I haven’t drawn much in a while. Working through a periodic video game addiction. (Railroad Tycoon 3, w00tw00t!!)
Today I went to doodling in pencil, then ink. Scan . . . well, this is all just learning here anyway, so instead of “lineart” I went for “greyscale” then flood-filled the white areas in Gimp. No erasing the pencil marks either. A more laid-back feel.
Yes, the theme today is girls and their hair, using Bryan Lee O’Malley’s “Scott Pilgrim’s Precious Little Life” as a guide / inspiration. Also, the girlfriend. My favorite subject above is near the top, just right of center.
I just learned that Haagen Dazs are downsizing their ice cream cartons from 16oz to 14oz. I don’t like this!
Feedback to Haagen Dazs:
If this were any other food, reducing the size a bit to keep costs in line and maybe keep us from getting fat is a reasonable thing. But Haagen Dazs isn’t food, it is Joy in the form of a delicious treat and I would much rather pay a little bit more for Joy than receive less.
Ben and Jerry’s is keeping their size and their comparable price, but their ice cream is overly-sweet glop. Haagen Dazs is a superior product for which I’d gladly pay a bit more!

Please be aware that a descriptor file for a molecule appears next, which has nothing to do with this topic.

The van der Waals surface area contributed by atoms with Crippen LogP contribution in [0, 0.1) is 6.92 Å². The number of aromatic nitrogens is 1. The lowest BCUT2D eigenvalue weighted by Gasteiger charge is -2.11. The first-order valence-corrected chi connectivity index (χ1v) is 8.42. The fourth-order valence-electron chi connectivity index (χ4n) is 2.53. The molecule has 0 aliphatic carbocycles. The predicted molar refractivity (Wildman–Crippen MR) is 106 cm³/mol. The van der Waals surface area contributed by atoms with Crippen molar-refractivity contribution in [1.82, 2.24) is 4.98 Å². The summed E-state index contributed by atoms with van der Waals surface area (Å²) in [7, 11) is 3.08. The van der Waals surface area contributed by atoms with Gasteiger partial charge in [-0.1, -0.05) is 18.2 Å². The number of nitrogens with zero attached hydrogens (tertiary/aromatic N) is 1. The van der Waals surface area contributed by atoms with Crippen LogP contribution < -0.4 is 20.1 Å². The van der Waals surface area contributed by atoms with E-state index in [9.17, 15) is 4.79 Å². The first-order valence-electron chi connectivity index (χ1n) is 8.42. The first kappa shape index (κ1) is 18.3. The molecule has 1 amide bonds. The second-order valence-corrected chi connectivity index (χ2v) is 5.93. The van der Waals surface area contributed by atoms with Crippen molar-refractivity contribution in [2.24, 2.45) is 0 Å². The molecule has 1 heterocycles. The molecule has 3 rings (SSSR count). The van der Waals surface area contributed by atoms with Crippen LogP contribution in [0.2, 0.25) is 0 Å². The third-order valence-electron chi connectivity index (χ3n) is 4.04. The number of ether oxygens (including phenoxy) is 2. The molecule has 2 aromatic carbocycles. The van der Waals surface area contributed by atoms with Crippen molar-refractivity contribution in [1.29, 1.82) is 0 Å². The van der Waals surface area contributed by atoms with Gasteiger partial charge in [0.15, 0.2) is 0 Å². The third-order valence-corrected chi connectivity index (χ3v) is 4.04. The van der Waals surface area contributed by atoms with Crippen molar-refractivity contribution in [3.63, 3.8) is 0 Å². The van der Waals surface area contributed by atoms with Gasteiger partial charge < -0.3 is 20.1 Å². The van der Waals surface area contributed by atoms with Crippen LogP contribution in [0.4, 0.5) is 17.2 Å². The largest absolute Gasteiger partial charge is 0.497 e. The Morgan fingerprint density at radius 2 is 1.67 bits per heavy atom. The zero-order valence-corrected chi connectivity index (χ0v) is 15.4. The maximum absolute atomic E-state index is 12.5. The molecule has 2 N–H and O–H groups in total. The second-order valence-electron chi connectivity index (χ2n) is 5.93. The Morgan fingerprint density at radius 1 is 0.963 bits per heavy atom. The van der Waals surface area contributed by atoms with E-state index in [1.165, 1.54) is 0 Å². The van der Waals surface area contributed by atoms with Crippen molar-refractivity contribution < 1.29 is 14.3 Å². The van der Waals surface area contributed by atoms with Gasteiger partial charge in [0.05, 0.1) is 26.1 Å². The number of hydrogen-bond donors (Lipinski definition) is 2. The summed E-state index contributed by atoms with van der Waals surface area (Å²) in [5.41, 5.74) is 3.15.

UPDATE: Haagen-Dazs responded by sending me free ice cream!
Recently someone obtained my social security number and home address and phoned in to various credit card companies claiming to be me, claiming they were traveling and needed a cash advance. They claimed they had left the credit card at home and otherwise failed to provide correct information. So, the credit card companies said no, and each in turn called me, and offered to send me new cards with new credit card numbers, just in case, and I put a fraud alert on my credit report, and aside from the idea that someone is running around with my social security number and will surely try to identity thieve one day in the future, life went on happily.
My Chase credit cards both appeared overnight, on my doorstep, courtesy of FedEx. I have double-checked now, and seen no fees for this courtesy. Capital One, on the other hand, appeared the next week via first class USPS. That’s good enough for me, but what also appeared the next week was a statement with a $16.00 “Fast Card Fee”.